The Weekly Take

A few issues ago, The Lumberjack assistant sports editor, Jacob Terrill, wrote an article about football’s ticket sales.

Attendance for all NAU home games are low — not just football.

After that fact was uncovered, I could not help but think, “What the heck do people do out here?”

Being a California native, my family loved sports. On the weekends, we were watching our siblings do their thing if we weren’t playing ourselves. Off days were spent at the beach or watching an Angels game.

Now, northern Arizona does not have beaches nor a professional team of any kind, so how are there not more people at NAU’s athletic events?

This was a very close-minded thought. I have been here for three years, and I’ve learned that outdoors is where everyone wants to be. For some hiking, biking and slacklining are a lot more interesting than sitting in the Walkup Skydome to watch a losing team.

The culture is different than what I’m used to. My culture back home quite literally revolved around sports. If you attend a game at NAU, there are very few local families attending. The crowds consist largely of students who get in for free and leave at halftime.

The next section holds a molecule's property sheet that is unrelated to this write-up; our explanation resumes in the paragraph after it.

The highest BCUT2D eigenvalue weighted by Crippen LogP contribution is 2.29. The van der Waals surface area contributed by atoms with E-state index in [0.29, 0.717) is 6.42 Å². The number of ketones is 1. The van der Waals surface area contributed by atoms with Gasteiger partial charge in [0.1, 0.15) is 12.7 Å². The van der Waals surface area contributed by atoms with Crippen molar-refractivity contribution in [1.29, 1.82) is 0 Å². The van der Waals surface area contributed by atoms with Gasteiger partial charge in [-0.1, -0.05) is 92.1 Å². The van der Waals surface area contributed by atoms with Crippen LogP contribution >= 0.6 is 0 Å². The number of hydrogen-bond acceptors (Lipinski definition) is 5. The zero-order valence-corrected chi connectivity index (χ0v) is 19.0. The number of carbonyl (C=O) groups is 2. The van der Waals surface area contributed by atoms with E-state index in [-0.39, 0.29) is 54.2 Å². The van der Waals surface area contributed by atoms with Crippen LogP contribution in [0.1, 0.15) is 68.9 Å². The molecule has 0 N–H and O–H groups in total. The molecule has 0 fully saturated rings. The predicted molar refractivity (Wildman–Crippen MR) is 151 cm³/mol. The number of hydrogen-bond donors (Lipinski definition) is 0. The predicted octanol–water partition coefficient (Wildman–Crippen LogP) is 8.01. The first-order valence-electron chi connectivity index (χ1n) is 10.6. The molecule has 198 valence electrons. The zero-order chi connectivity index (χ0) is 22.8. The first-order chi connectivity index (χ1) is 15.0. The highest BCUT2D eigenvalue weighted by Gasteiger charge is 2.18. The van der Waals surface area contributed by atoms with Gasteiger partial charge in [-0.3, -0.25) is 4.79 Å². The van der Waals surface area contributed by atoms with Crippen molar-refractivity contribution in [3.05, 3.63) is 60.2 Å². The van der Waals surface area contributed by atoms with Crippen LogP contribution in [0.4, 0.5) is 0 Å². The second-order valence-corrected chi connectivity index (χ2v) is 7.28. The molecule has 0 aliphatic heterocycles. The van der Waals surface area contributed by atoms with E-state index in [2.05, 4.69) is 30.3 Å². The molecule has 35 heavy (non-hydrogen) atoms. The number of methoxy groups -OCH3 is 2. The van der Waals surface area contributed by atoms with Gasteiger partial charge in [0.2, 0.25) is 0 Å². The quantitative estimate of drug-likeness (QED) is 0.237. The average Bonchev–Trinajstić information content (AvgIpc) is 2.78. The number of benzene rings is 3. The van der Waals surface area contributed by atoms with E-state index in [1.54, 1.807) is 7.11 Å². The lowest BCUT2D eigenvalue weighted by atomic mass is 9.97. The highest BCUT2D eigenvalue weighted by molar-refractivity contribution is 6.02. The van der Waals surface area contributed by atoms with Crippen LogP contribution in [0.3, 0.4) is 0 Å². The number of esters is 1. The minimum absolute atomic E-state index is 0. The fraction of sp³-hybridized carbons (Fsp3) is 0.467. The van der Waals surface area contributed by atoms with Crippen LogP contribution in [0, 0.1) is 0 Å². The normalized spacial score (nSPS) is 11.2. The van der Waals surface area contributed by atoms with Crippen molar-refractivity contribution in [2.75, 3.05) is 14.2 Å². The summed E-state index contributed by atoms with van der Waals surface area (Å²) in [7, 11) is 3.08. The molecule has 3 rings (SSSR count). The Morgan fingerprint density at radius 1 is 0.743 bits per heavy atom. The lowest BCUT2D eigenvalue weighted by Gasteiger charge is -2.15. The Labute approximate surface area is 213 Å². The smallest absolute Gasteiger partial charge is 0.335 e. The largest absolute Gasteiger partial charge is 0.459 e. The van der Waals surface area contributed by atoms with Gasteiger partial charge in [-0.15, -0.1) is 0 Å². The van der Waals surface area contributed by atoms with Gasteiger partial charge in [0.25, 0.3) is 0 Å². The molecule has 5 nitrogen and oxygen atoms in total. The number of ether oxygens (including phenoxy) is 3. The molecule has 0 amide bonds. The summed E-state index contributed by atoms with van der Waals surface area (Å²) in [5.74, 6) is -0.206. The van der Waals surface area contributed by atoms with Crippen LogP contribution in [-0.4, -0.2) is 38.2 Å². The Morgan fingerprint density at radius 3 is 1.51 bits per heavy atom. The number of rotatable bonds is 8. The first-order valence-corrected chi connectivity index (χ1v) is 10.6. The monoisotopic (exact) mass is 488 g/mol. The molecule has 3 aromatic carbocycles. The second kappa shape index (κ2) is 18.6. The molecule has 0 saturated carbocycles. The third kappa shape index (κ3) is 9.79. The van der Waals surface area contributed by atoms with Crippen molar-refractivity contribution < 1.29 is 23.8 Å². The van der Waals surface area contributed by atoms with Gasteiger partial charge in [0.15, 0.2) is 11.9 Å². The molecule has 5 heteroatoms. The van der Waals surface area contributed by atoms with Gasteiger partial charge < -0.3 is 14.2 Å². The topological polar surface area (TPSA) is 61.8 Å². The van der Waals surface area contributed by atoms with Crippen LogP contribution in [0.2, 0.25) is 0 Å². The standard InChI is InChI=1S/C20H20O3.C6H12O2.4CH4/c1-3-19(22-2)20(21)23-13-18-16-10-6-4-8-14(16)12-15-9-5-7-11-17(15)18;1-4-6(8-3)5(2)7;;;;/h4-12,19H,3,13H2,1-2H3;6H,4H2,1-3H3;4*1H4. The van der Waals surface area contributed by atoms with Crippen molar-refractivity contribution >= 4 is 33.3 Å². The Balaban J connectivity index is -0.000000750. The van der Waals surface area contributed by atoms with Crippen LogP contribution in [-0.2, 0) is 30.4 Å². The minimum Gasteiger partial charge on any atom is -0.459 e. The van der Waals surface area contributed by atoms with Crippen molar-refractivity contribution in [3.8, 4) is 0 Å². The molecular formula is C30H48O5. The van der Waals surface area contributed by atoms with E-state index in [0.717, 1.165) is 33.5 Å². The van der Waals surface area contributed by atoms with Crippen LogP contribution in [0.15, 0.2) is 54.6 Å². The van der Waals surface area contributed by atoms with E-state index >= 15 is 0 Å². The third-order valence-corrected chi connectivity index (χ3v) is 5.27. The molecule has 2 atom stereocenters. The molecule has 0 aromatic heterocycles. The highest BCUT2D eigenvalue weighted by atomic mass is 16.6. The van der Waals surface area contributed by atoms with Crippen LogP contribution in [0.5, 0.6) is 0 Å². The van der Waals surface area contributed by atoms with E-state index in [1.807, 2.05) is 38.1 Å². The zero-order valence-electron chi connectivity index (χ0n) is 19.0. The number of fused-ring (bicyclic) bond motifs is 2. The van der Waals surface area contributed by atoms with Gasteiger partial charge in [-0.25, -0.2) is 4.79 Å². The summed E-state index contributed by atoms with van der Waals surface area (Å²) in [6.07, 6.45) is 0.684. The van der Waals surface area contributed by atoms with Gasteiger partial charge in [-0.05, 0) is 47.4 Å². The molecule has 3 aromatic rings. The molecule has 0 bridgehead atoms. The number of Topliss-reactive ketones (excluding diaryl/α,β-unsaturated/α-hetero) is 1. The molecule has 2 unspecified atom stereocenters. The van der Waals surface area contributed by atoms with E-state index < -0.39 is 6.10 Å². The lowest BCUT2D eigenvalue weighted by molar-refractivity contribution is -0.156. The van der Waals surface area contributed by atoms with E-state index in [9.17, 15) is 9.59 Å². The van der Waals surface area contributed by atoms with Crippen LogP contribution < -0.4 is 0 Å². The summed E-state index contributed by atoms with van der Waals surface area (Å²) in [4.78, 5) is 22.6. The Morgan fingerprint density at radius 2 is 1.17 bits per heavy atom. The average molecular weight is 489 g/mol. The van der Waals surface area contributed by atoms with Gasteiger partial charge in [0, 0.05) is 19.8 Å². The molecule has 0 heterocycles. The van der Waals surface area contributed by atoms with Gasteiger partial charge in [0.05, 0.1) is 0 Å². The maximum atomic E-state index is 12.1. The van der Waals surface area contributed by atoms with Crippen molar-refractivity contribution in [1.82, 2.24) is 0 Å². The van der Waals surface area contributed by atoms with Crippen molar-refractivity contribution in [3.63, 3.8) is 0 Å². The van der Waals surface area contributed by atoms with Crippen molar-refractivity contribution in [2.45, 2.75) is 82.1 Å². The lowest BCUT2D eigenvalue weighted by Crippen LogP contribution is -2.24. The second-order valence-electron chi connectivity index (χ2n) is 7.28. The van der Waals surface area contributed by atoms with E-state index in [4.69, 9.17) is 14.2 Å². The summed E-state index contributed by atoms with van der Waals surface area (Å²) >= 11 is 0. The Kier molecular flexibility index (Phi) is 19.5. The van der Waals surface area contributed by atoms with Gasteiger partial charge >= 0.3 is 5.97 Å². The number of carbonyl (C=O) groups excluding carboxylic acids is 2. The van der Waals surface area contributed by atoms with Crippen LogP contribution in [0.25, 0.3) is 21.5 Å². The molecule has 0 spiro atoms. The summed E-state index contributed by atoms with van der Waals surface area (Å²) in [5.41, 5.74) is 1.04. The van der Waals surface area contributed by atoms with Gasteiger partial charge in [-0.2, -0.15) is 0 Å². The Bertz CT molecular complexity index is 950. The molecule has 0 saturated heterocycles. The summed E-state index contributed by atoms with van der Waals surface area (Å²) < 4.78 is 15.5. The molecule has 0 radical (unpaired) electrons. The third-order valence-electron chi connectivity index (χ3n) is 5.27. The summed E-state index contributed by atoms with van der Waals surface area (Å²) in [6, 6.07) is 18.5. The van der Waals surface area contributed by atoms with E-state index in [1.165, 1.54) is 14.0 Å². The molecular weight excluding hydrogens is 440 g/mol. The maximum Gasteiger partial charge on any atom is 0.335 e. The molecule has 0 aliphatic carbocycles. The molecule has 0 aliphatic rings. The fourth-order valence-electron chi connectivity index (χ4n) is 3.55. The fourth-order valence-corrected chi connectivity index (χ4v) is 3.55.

A huge university with beautiful facilities, fun quarterly events and halftime shows is at the heart of the town, and the stands are extremely vacant. Why?

I’ve had to understand that just because I know and expect something a certain way does not mean it is wrong. The interests here are vastly different. If the Lumberjacks played like the University of Alabama, people would travel to see them play. The stands would house more than just the typical fans.

Tucson and Phoenix are only a few hours away, yet each of them are pouring in with people to support their local universities. We’re in the same state, and many people are originally from those areas. So I ask again, why?

Northern Arizona is much different than its southern counterparts. People come up here to take a break from that business. Flagstaff is treated like the John Candy movie “The Great Outdoors,” and people do not think twice about missing whatever game NAU plays.

Just because attending NAU football, soccer and volleyball games is not a priority in Flagstaff does not mean our town is inactive. Flagstaff locals are the ones running, climbing and jumping outdoors.

Why sit in the stands when there are plenty of ways to be active?